Gus's Method for Processing Black Sand Concentrates (Part 1)
(Small gold particles mixed with black sand material.)
"Gus" is a placer gold miner and prospector from Folsom, California who's had gold fever since he was little guy and recovered his first color in the panning troughs at Knott's Berry Farm. Since I've been talking a lot about processing black sand concentrates lately, I thought you'd like to hear how "Gus" goes about it.
"My First Step"
"Regardless of the process (sluicing, highbanking, etc.) I use out in the field I always bring my black sand concentrates for further processing at my leisure. My first step in further concentration is accomplished by using a 'California Bucket Sluice Concentrator.' This inexpensive device employs a very simple 'drop riffle' design. However, it can take quite a bit of trial and error to understand the 'Bucket Sluice's' water flow requirements to prevent potential loss."
(The "California Bucket Sluice Concentrator.")
"I place the bucket and the concentrator in a mortar pan and use plenty of 'Jet-Dry' rinse agent. Mine is a recirculating system where the water is delivered via a small bilge-type pump that I regulate using a Pulse Width Modulator (PWM). The PWM controls the water flow. I don't use a ball valve because the PWM is a much more granular and repeatable control method. Also, the PWM doesn't introduce additional turbulence into the water stream like a ball valve can. It also has the added bonus of making my 12-volt batteries last longer."
"Gold Down to Microscopic Size"
"The 'California Bucket Sluice Concentrator' can exchange material quickly and efficiently, capturing gold and black sands down to around 50 mesh. After my first run, I take the concentrates and dump them into a conventional gold pan for final clean up. When this step is complete, I classify the tailings from my 'Bucket Sluice' using a 30-mesh classifier. Anything that doesn't make it through the 30-mesh screen gets panned again. Next, I take the minus-30 mesh material and classify it again using a 50-mesh screen. I then take the 30-50 mesh material and pan it twice...usually I recover a little more color this way."
"Now I'm left with minus-50 mesh material and any jars of black sand derived from using a magnet out in the field. This is usually very heavy material containing gold down to microscopic size and lots of iron. To tell the truth, I've been surprised at the amount of very fine gold I've seen in this final group of material."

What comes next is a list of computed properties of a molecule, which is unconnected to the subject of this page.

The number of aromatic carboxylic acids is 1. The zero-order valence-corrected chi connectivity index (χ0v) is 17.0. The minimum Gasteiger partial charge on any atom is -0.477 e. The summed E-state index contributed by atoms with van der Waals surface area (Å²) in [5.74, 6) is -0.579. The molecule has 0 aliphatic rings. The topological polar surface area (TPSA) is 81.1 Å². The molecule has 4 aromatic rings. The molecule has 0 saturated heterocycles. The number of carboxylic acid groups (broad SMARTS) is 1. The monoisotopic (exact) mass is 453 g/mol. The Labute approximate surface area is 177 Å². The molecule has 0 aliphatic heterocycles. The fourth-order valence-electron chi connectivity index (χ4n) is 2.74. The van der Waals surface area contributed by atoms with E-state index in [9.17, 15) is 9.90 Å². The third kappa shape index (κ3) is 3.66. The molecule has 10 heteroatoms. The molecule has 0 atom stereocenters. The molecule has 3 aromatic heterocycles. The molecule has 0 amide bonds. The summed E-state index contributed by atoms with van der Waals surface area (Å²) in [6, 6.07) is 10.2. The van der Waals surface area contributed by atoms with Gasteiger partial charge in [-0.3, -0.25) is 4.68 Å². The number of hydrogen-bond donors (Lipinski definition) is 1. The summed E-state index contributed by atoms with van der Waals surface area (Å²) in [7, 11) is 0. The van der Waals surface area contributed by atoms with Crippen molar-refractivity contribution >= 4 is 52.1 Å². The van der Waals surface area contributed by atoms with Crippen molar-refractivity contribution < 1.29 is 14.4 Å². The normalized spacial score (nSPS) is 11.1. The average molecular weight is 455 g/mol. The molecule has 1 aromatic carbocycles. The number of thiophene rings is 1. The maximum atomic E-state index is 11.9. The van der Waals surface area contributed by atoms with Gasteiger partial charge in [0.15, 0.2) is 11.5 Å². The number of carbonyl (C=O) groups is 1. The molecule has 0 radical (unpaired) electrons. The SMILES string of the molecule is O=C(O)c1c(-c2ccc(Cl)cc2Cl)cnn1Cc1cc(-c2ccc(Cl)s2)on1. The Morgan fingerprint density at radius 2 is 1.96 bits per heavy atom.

"This Approach Works"
"In the next step I take the minus-3-mesh material from the 'Bucket Sluice' and place it into one of my various sized, home-made fluid beds (depending on how much material I have, that is). I get the flow running in the fluid bed (FB) just enough to get the material moving, but not fast enough to make it exit. I then take a gold magnet and hover it over the top of the water circulating in the FB and occasionally dipping the magnet just under the water."
(Gold particles under 50X magnification.)
"As the material churns inside the FB, iron is brought to the top and onto the magnet. This removes three quarters or more of the overall material, leaving behind any gold and other non-ferrous material. I've check what gets attracted to the magnet many times, but I've yet to find more than a microdot of color. The iron picked up from my gold pan or sluice box can contain quite a bit of gold still encapsulated among the black sand particles. However, the same material and magnet do not encapsulate the gold when used in conjunction with my FB. So, this approach works."
There's more to come from "Gus" on the subject of gold recovery from black sand concentrates, so stay tuned.
Good luck to one and all.
If you liked this post, you may want to read: "Gold in the West: Idaho (Part 4)"
(c) Jim Rocha (J.R.) 2013
Questions? E-mail me at email@example.com